In Skater XL, each thumbstick represents the skater’s corresponding foot. That may sound simple but sometimes it’s a bit like rubbing your belly with one hand while… braiding your own hair with the other. Even a straightforward kickflip requires you to pop the board with your back foot and then execute a properly-timed kick with your front foot. If you chuck a rotation in there, that’ll require one of the triggers. If you want to throw a grab on top of it all, that brings in the bumpers – and all of a sudden you’re squeezing your controller from all angles like it owes you money.
This complexity may ultimately be a turn off for some, but I’ve quite enjoyed just zoning out and trying to perfect some complex skate tricks. Things like this are often a simple button-push away in other skate games but would require a huge amount of practise in reality, and so they do in Skater XL. Overall I get the feeling the goal here has been to build a control system that attempts to mirror the finesse of foot movement that real-life skateboarding requires and, to a certain extent, that has worked. The granular control over grinds is particularly nifty if you move the sticks slowly enough not to trigger an ollie or shuvit. That said, it’s loaded with annoyances, too: the zone on the stick for performing manuals feels a bit too small, you can’t seem to turn more than 90 degrees on the spot without pushing off in the complete opposite direction, and sometimes my skater will bust an unwanted ollie before I’ve let go of the stick.
During my second morning playing I attempted a tre flip, which in Skater XL requires two similar yet slightly out-of-sync movements with each stick. I couldn’t get it. I just couldn’t remotely nail the timing, and the angles were beyond me. Skater XL was asking my monkey fingers for Moonlight Sonata and all they had to give was Mary Had a Little Lamb. At one stage I even noticed there’s an achievement for performing 10 tre flips in a row. I scoffed. It was never going to happen.
But I made a few more attempts, and those few attempts turned into a few more attempts, and a few more attempts after that. Eventually I landed one. Then three in a row. Then 10 in a row. Skater XL’s controls are a bit of a wall to crash through compared to, say, an arcade skate experience like any Tony Hawk game out there, but because they ask you to practise and practise, there’s a quaint loop here that imitates the spirit of the real thing – or, at least, learning a real, physical skill – in a satisfying way. Try. Fail. Try again. Fail again. Try again, succeed, celebrate.
That loop, however, is all Skater XL has. There’s no campaign for its four pro skater characters or even a path through its five core maps or the three user-made maps from PC modders that have been curated and added to the console versions. There’s no ultimate goal beyond “go skate.” Each of the maps has a list of challenges you can complete but they feel a bit like a long series of tutorials. This may be enough for skaters who just want to noodle around, bust tricks, and experiment with the video editor, but for those accustomed to more substantial skating games I expect Skater XL may feel a bit like the part of a game you play while you wait for the rest to install.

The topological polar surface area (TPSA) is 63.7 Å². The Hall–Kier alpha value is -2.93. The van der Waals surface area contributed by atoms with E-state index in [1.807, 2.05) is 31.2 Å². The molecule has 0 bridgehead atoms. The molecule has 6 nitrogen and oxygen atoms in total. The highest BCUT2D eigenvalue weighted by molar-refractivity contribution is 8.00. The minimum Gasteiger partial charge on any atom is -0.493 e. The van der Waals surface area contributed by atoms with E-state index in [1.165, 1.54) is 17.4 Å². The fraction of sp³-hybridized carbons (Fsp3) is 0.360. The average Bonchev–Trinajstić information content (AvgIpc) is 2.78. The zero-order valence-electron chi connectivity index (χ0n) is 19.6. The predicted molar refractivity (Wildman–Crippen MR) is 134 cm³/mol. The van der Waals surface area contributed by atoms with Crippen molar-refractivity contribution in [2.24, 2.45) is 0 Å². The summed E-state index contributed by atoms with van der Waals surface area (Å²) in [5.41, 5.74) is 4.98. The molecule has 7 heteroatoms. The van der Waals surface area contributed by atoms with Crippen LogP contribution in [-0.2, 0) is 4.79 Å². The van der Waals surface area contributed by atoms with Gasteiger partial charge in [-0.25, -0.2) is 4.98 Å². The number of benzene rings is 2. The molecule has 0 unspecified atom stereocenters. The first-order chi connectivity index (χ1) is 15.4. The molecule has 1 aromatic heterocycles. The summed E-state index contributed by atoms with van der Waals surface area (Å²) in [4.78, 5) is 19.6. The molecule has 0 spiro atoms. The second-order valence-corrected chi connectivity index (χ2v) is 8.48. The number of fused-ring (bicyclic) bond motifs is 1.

The high school level feels very authentic, there’s a faithful rendition of the West L.A. Courthouse spot, and the downtown L.A. map also features riffs on several iconic spots skaters will likely recognise, but they’re all completely lifeless. No NPC skaters, no moving vehicles, no multiplayer; just you. The visuals and bright and sharp and the menus are clean and unobtrusive, but the visual quality is a little uneven overall. There’s some great detail on some of the surfaces, in particular – like the benches and pillars of the West L.A. Courthouse spot bearing the scrapes and scars of a few thousand 50-50s – but certain things don’t quite stand up to the same level of scrutiny (like shirts clipping through pants or the fuzziness on props like cars).
The Big Ramp level is fun in bursts, but there’s no denying that it undermines Skater XL’s focus on making you strive hard to perfect the fundamentals of straight street skating when I can bust out a successful backside 1800 into… a port-a-loo, by accident. There’s big rift between the gritty, harder-than-it-looks urban skating Skater XL wants to celebrate and the fact you can successfully land a double-900 from low orbit on flat ground without your ankles exploding, and then… skate off through the desert. It just doesn’t feel finished.There’s a halfpipe on the Big Ramp for transition skating, too, but it’s unreliable and I find whenever I get into a groove I end up exiting the pipe or landing on the coping unintended and bailing. The bails aren’t particularly great, either; if skaters aren’t freezing their limbs in odd positions they’re regularly clipping through the environment. They can be hard to predict, too; sometimes you’ll pop off the same low rail half-a-dozen times and collapse in an unexplained heap all but once, and other times you can accidentally fall from a freeway bridge and skate away with no hassles.
The audio is very good, however, and there’s a nice suite of honest skating sound effects. With the short soundtrack turned off there’s an almost meditative quality to the hiss of rolling wheels and scraping ply.